Prayer as We Gather: Rescuing God, Job’s plea speaks for us as we gather for worship this morning: “Oh, that I could know how to find God, I would lay out my case and understand what God would say to me.” We come seeking an audience with you, Lord, surrounded as we are with clashing opinions and strident, angry voices. But Job’s assuring rhetorical question-and-answer comfort us: “Would God contend with me through brute force? No, God would surely listen to me.” Listen to your children praying, Lord. We need you every hour. Amen.*(Mitchell Simpson, inspired by Job 23)
Call to Worship:
God, why did you dump me miles from nowhere?
I call to God in pain: No answer. Nothing.
Are you indifferent, God, above it all,
Leaning back on the cushions of Israel’s praise?
We know you were there for our parents:
They cried for your help and you gave it.
Everyone pokes fun at me, they make faces at me.
I need a neighbor, Lord; I need you.*(excerpted from Psalm 22)
Morning Prayer: Thank you, Lord, for the hope-charged voltage surging through Hebrews, the funky New Testament letter/sermon/essay. Just when our world appears to be wobbling dangerously out of control, just when it seems the center will not hold, just when the latest vestige of some rough beast slouches toward Washington to be born in the latest hideous incarnation of chaos, the writer's strong voice pulls us back into a sheltering sanity, insisting "God's word is living and active, sharper than any double-edged sword; nothing in all creation is hidden from God's sight, everything is uncovered and laid bare." May your living Word inspire Christ-centered activism behalf of the voiceless among us, buoyed by a confident patience that, in the fullness of time, all the narcissistic pretenders to the crown will be crushed beneath the weight of your unassailable truth, for we pray as Jesus taught us to pray, saying ... *(Mitchell Simpson, inspired by Hebrews 4 and the visionary poetry of William Butler Yeats)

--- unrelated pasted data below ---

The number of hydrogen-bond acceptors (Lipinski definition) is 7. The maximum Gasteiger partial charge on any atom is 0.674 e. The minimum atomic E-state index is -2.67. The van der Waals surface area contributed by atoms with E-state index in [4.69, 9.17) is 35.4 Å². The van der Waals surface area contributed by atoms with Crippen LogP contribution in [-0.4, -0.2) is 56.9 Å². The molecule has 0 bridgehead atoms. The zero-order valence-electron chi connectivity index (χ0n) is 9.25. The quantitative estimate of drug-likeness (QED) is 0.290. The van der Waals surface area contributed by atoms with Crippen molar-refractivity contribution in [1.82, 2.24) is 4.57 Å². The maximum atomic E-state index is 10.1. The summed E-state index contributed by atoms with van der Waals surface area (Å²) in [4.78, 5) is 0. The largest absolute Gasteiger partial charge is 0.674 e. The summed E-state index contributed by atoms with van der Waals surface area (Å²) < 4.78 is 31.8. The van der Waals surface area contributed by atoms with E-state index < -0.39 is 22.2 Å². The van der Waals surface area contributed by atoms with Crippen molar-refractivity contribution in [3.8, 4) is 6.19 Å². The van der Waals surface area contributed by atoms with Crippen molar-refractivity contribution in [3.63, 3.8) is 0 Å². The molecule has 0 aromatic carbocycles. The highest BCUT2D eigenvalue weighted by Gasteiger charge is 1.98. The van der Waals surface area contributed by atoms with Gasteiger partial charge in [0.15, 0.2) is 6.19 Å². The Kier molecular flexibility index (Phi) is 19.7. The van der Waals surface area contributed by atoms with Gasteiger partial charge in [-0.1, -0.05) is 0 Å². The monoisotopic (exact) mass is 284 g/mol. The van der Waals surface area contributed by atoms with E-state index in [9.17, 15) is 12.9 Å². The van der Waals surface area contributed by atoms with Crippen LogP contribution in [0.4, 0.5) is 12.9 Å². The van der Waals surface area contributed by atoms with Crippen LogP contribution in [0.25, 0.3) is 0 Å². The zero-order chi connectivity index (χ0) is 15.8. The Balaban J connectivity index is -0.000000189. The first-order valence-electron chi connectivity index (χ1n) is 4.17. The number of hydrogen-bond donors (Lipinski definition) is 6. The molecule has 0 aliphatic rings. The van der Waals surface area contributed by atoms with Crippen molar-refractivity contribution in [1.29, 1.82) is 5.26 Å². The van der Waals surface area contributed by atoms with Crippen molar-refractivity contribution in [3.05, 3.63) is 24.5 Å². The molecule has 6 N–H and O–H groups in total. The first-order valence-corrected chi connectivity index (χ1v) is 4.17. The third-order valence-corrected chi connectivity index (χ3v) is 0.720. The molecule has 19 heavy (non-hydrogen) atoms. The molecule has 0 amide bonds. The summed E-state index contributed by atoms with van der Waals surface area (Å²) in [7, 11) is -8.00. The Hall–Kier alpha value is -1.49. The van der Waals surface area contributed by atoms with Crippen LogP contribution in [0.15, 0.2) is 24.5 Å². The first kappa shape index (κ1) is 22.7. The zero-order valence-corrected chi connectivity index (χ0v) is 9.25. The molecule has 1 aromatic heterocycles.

Prayer of Confession: Forgive us, Lord, our resemblance to the man whose pretense at discipleship was a thin disguise of his truer loyalty to wealth and possessions. We assemble ourselves for Sunday worship, some vague desire "to inherit eternal life" dancing in our heads like sugar plums, only to be affronted by Jesus' withering, loving demand that we sell our stuff and give to the poor. At worship's end, we stumble sadly back into a world intent upon proving Jesus a fool, convinced that following Him is as impossible as a big ol' hairy camel squeezing through the eye of a needle. Have mercy on our schizophrenic waltz of belief/unbelief. Amen.*(Mitchell Simpson, inspired by Mark 10)
Assurance of Pardon: Hear the good news: Though Jesus never implied it would be easy to follow Him, especially when we are toting on our backs the self-imposed burden of possessions and the crushing weight of status infatuation, he was equally adamant that "all things are possible with God." Indeed, the gaunt Galilean went even further, promising that those willing to pay discipleship's dues of persecution would be richly rewarded, both in this life and in the age to come, with a quality of life that is eternal. Thanks be to God for coming to us in human form, forging on the cross an eternal covenant worth every instance of self-denial it incurs.*(Mitchell Simpson, inspired by Mark 10)
Thought for a Sabbath Day: "The present is the past rolled up for action, and the past is the present unrolled for understanding." - Will Durant, historian